I thought we knew better. I thought, after Vegas, everyone sane agreed that we couldn’t pack race anymore. I remember Robin Miller’s articles on Speed.com and how after every 1.5 mile race in the old Dallara’s, the general feeling from the racers and teams was that bullets were dodged. I remember reading those articles prior to Dan Wheldon’s death and thinking, “what are they talking about? This is wild and exciting!” And then Vegas 2011 happens and as a fan and spectator, my entire mindset changed.

Photo by Mac Harris

Photo by Mac Harris

Watching Fontana wasn’t fun; it was terrifying. Every juke and dive and swerve made me gasp and flinch, out of fear. A fear that the wrong juke, or the wrong dive, or the wrong swerve might put someone into a wall, or might get a car turned and flipped in front of half a field of cars. I can’t watch Indycar racing like that. I’ve watched and cheered for these drivers too long, and grown too attached, to watch this style of racing and enjoy it. This isn’t skilled oval racing; this is crisis aversion at 210mph and above. It’s insane. Will Power said it. Tim Cindric said it. Hunter-Reay said it. Montoya said it. We don’t need this. We don’t need this sort of reckless racing.

We all know the cliches at this point: We all know racing is dangerous. And we all know that ‘this is what they sign up for’. Except it isn’t. Racing stopped being about mortal survival in the 60s and 70s. We’re beyond that. Drivers don’t sign up to play roulette on a race track. This was a gruesome, horrific accident waiting to happen. We don’t need to keep doing this until it does. We should be smarter than that, post October, 2011.

Christopher

On this blog is a post about the America’s Cup, contrasting the boat-racing series to the lack of new, substantial blood within the ownership ranks of the Verizon Indycar Series. Since then, a new racing series has joined the motorsports landscape in the form of the FIA Formula E Championship that has had this author asking the same questions again. Formula E just had their first race on United States soil, and it seemed to go off quite well. Roger Penske even paid a visit to the Formula E paddock to take in what the fuss is all about. Roger’s son, Jay, made the switch from Indycar racing to Formula E this year — selling all of his Indycar-specific equipment, cars, and spares to turn his interests (sporting and financial) to the international world of all-electric racing.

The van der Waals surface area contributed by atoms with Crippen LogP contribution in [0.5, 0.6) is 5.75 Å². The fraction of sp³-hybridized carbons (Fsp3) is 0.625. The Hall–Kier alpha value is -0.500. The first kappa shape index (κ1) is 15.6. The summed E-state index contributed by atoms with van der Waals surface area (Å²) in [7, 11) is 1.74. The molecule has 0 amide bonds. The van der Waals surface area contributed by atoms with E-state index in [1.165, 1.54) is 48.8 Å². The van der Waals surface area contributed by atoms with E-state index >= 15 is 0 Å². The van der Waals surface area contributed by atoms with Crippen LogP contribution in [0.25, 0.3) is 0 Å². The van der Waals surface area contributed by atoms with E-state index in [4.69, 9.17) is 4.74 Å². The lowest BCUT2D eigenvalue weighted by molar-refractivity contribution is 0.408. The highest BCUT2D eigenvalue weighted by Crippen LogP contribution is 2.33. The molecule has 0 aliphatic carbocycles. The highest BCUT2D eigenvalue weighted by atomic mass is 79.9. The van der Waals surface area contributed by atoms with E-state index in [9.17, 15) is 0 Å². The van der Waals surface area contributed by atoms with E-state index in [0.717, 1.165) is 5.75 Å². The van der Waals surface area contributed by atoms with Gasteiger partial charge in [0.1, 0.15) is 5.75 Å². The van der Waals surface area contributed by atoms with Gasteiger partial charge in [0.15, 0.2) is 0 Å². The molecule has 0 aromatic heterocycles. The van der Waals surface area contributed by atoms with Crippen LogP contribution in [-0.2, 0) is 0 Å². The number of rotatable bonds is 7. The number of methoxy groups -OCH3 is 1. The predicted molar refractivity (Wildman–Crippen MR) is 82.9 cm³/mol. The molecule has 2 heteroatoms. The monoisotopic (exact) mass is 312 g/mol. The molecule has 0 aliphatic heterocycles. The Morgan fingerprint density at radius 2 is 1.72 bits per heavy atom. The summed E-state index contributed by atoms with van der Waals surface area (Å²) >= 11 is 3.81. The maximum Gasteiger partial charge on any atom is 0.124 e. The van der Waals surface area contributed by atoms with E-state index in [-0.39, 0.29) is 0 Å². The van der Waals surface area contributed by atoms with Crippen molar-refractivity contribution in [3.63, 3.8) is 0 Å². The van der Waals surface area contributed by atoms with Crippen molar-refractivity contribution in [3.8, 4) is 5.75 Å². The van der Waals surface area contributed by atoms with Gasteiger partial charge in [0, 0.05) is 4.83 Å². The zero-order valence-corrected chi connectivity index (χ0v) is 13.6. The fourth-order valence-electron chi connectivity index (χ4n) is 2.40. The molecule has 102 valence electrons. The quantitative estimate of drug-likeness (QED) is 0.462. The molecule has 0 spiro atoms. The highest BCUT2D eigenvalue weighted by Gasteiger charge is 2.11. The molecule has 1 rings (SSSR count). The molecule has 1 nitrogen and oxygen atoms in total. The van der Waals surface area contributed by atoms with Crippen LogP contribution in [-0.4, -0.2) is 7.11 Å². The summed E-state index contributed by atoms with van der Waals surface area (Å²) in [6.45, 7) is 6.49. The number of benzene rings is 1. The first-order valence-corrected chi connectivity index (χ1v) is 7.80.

Joining Jay in Formula E was a dynastic name and team owner nearly synonymous with Indycar racing and the Indianapolis 500 — Michael Andretti and Andretti Autosport. Penske and Andretti (even though it’s the lesser Penske) have looked into and found Formula E to be a worthwhile investment and have fielded teams for, what was, an unproven concept. No one had ever raced fully electric cars before, on a world stage. And the series certainly had its skeptics and detractors leading up to and even after the season started. Drivers pitting to jump into a second car? Top speeds of only 120mph? Tiny tires? Again, entirely unproven, but there was something there that excited the money players to jump in: potential.

2015 Formula E Long Beach

Even though the components that make up the DNA of Formula E were (and still are) doubted, the smart money sees the incredible potential in Formula E. Not Formula 1, not Indycar, not NASCAR — Formula E. One of the early investors in Formula E, on a series-level, was Boston Celtics owner, Wyc Grousbeck, who’s sports marketing company — Causeway Media Partners — invested $21m USD to jumpstart the all-electric series. At this past weekend’s Miami E-Prix (as they call it), it was announced that John Malone — American billionaire and media mogul, who owns Discovery Communications — has invested and taken the biggest stake in Formula E to date.

Without knowing what percentage of Formula E Holdings Wyc Grousbeck’s $21m seed funding purchased, we can’t know what the valuation of Formula E is, and therefore it’s difficult to even try to guess what percentage John Malone has purchased and at what cost. But series leader Alejandro Agag (no slouch in business and political circles, himself) admitted that Malone’s investment was substantial. Another boon for Formula E; the potential seemingly being realized.


The Verizon Indycar Series and the FIA Formula 1 World Championship are two established, and long-running motorsports stalwarts. The Indianapolis 500 Mile Race stands as a crown jewel in the motorsports world with a rich history as long as the American automotive industry, itself. Formula 1 is — by nearly all accounts — the pinnacle of motorsports; a series that globe trots from country to country, touting the fastest cars, the best drivers, and the brightest lights. And yet, even though it was reported a year ago that John Malone was kicking the tires to see how feasible it would be to purchase the Formula One Group (the company owning the rights to Formula 1’s commercial rights) from CVC Capital Partners (majority-owners of the Formula One Group), the deal never materialized. A year later, and John Malone has instead invested heavily into Formula E.